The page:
Very often we are so preoccupied with the destination, we forget the journey. We invite you to journey with us... Sign up to connect with Rhythm MP or follow us on

Young Students Composition Project (Part 4)

Here are a few more compositions to share with you. If you like the compositions featured in these series of articles, you are most welcome to try them out and create your own accompaniment of the piece for the piano.

The composition below was submitted by Seow Yin Ze whose other composition was featured in the previous article. Quite an interesting and creative title given to this song that reflects the melancholic mood in the way it was composed and to be performed.

An analysis of this piece:
- Composed in A Minor scale (relative minor of C Major scale).
- Some parts of the melody is harmonized with a note that is an interval of a third below the melody. Intervals of 3rds and 6ths are consonant intervals commonly used to harmonize a melody.
- The chord progression uses four chords, moving from Am - G - F - E for the duration of one bar each.
- There are folk songs and pop songs of different genres that use this chord progression, either for the entire song or for part of the song (perhaps in the A section where the main verse is).

Melancholy means sad, depressed, miserable. Therefore, it is obvious that the piece must be performed in a slow (adagio) and melancholic style.

Below is the recording of this piece as performed by Yin Ze.


Yin Ze did submit another composition but this composition bears some resemblance to his younger sister's composition titled "WISHES" that was featured in Part 1 of this series of articles. It is obvious that being in the same household, siblings can get influenced by each other.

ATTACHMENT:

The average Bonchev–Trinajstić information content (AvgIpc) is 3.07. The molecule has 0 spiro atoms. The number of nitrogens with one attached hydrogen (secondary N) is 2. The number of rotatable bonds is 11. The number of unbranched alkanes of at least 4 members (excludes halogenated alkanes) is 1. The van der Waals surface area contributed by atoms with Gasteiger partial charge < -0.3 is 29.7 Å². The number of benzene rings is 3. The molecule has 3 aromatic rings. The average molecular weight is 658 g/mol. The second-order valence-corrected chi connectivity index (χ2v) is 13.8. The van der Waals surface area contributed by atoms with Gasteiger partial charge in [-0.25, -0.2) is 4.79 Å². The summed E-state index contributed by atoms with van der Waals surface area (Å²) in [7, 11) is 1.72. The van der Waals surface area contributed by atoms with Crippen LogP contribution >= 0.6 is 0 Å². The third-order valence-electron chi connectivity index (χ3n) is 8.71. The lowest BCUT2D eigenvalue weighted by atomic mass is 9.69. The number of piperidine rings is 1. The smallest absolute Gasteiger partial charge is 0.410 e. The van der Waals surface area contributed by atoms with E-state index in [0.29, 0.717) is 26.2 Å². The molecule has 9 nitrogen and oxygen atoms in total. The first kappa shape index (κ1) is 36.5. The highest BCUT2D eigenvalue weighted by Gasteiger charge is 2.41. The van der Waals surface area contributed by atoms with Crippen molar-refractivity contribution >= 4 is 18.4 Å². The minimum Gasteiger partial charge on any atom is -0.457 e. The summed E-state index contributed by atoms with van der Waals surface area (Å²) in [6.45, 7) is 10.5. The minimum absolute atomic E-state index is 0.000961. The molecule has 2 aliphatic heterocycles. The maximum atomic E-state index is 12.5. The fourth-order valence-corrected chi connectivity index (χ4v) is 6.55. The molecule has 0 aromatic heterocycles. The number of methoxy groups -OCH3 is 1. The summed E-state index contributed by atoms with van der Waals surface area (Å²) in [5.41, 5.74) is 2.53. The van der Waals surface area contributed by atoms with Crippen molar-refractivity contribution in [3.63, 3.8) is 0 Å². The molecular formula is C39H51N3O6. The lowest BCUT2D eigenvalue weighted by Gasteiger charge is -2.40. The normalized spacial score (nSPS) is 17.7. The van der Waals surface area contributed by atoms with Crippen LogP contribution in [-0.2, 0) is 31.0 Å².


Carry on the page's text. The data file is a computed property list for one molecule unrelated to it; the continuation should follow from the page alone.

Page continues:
Likewise, in the professional world, it also happens. Haven't you experienced hearing a song and telling yourself that you have heard another song that sounds somewhat similar? Though not entirely from start to end as it would mean an infringement of another composer's work, but some parts sound similar.

Analysis of "HAPPY DAYS":
- AABA form
- Composed in C Major scale.
- Simple triple time signature.
- Using chord I (C) & V7 (G7) only.

In simple triple time, it is obvious the accompaniment will be in the style of a waltz. Listen to Yin Ze's performance of his composition below.

Young Students Composition Project (Part 3)

Continuing with the primary school students composition project, here are a few more to share. The following piece was submitted by Tan Jia Rou of Peng Hwa primary school.

Analysis of Jia Rou's composition:
- This piece is 8 bars long.
- Composed using C Major scale.
- Begins with a 2-bar motif in Bars 1 & 2.
- Bars 3 & 4, and Bars 5 & 6 is a further development of the original motif.
- Interestingly, the motivic development in Bar 3 is not a direct transposition (up a step) of the motif in Bar 1 as one would normally expect.

The following composition below was submitted by Seow Yin Ze (who submitted two compositions).